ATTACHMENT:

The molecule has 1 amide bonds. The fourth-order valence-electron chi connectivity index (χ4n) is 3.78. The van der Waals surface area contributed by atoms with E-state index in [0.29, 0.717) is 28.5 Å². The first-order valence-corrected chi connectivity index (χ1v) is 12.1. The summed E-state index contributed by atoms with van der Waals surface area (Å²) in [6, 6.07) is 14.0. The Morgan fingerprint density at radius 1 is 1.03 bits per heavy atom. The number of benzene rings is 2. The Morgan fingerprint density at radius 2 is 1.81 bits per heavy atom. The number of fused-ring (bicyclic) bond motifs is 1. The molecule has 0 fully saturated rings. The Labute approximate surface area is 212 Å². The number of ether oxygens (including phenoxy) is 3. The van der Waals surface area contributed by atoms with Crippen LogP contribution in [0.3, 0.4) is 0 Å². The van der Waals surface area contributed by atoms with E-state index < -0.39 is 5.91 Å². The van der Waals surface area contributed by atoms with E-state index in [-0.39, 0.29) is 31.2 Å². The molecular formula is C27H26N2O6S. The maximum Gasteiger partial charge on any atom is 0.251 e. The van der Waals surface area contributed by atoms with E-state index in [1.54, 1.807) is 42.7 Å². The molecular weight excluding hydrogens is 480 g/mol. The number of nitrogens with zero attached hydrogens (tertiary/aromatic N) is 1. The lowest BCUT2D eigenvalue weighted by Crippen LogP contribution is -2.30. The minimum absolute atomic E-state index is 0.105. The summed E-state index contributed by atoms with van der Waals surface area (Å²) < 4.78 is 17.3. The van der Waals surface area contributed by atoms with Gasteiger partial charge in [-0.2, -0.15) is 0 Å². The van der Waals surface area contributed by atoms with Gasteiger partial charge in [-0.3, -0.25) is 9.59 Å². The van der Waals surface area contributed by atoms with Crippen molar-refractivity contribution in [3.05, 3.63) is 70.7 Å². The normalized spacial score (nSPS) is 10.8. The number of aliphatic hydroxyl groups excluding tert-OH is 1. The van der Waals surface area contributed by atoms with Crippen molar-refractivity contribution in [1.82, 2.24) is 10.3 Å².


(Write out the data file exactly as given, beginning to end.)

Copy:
The molecule has 1 amide bonds. The fourth-order valence-electron chi connectivity index (χ4n) is 3.78. The van der Waals surface area contributed by atoms with E-state index in [0.29, 0.717) is 28.5 Å². The first-order valence-corrected chi connectivity index (χ1v) is 12.1. The summed E-state index contributed by atoms with van der Waals surface area (Å²) in [6, 6.07) is 14.0. The Morgan fingerprint density at radius 1 is 1.03 bits per heavy atom. The number of benzene rings is 2. The Morgan fingerprint density at radius 2 is 1.81 bits per heavy atom. The number of fused-ring (bicyclic) bond motifs is 1. The molecule has 0 fully saturated rings. The Labute approximate surface area is 212 Å². The number of ether oxygens (including phenoxy) is 3. The van der Waals surface area contributed by atoms with Crippen LogP contribution in [0.3, 0.4) is 0 Å². The van der Waals surface area contributed by atoms with E-state index < -0.39 is 5.91 Å². The van der Waals surface area contributed by atoms with E-state index in [-0.39, 0.29) is 31.2 Å². The molecular formula is C27H26N2O6S. The maximum Gasteiger partial charge on any atom is 0.251 e. The van der Waals surface area contributed by atoms with E-state index in [1.54, 1.807) is 42.7 Å². The molecular weight excluding hydrogens is 480 g/mol. The number of nitrogens with zero attached hydrogens (tertiary/aromatic N) is 1. The lowest BCUT2D eigenvalue weighted by Crippen LogP contribution is -2.30. The minimum absolute atomic E-state index is 0.105. The summed E-state index contributed by atoms with van der Waals surface area (Å²) < 4.78 is 17.3. The van der Waals surface area contributed by atoms with Gasteiger partial charge in [-0.2, -0.15) is 0 Å². The van der Waals surface area contributed by atoms with Gasteiger partial charge in [-0.3, -0.25) is 9.59 Å². The van der Waals surface area contributed by atoms with Crippen molar-refractivity contribution in [3.05, 3.63) is 70.7 Å². The normalized spacial score (nSPS) is 10.8. The number of aliphatic hydroxyl groups excluding tert-OH is 1. The van der Waals surface area contributed by atoms with Crippen molar-refractivity contribution in [1.82, 2.24) is 10.3 Å².